Iconix acquired Umbro from Nike in 2012. The British brand of teamsports apparel and footwear was sold for 225 million U.S. dollars. With the divestment of Umbro, the Swoosh company took over sponsoring the English national soccer team, which had been outfitted by Umbro for many years. Nike’s contract runs until July 2018.
Now, SDI has bought a 11.5 percent stake in Iconix, and it is likely that the English group has a big interest in Umbro. Until 2007, when Nike acquired the brand, SDI held a 30 percent stake in the historical label. The Telegraph reports that SDI bought its minority share through various stock purchases in November and December.
Beside that SDI has bought a 2.3 percent stake in Dick's sporting goods – a company which is one of the biggest in the United States of America. Over the last few months, Iconix has been facing various challenges including chief executive Neil Cole stepping down and delayed financial reporting.
Indirect investment in Umbro fits neatly with SportsDirect’s wholesale trading. Over the years, the division has collected a wide range of brands big in the U.K., including Karrimor, Dunlop, Slazenger, Lonsdale and Gelert.
SDI gives in on salaries
Most recently, the retail business of Sports Direct attracted public attention. Local media in the U.K. criticized the company for unacceptable working conditions and poor payments to staff below the National Minimum Wage.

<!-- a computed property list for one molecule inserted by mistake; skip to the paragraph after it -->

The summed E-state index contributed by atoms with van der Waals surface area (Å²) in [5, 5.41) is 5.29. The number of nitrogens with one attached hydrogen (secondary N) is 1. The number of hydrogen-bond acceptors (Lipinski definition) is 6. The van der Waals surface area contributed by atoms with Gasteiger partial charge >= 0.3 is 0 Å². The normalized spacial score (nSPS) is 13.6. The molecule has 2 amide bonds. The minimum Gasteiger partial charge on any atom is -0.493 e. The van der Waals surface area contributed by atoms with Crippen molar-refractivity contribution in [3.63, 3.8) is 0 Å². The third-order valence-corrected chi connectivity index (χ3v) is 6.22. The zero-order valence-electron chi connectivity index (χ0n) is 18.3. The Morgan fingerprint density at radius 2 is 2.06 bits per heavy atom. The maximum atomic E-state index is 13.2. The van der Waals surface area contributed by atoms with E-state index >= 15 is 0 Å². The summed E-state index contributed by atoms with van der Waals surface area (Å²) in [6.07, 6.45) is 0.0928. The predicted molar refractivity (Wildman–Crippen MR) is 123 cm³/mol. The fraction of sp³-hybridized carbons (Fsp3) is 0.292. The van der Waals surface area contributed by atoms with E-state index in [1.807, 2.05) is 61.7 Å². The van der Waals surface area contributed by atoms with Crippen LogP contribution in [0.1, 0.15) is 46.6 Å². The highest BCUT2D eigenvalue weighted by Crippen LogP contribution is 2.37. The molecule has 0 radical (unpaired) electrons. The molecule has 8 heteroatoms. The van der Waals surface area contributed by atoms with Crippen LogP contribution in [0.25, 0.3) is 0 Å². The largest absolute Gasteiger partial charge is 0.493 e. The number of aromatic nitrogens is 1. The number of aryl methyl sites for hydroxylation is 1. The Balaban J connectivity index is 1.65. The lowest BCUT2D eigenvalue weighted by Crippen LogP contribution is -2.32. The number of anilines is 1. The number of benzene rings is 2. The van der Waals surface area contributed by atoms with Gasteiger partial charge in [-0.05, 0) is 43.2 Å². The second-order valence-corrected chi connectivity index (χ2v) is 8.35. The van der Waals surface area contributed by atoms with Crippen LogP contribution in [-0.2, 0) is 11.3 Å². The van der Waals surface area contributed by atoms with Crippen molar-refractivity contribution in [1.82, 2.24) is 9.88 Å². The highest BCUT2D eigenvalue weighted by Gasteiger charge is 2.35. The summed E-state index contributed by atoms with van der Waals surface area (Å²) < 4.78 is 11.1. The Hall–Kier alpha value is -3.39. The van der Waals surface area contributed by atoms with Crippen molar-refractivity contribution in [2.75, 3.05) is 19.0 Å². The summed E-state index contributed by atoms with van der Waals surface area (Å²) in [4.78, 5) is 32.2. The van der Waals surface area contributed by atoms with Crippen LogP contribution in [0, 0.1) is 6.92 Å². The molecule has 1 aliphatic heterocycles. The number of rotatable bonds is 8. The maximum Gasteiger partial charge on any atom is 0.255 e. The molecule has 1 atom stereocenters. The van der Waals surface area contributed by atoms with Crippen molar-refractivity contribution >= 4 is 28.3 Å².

As far as salaries are concerned, the group has now promised improvements. In a press release, SDI said it would pay its directly employed people above the national minimum from Jan. 1. This will mean additional expenses of around 10 million pounds (13.3 million euros).
Bad weather squeezes profits
Meanwhile, SDI has lowered its guidance for the current financial year regarding expected profits. For financial 2015-16, ending in April, the management had expected earnings before interests, taxes and write-offs (Ebitda) of 420 million pounds. It has now lowered the target to somewhere between 380 and 420 million pounds (505-558 million euros).
This is mainly due to unfavorable weather conditions, notably in Britain where Christmas sales apparently suffered substantially from unseasonal weather conditions.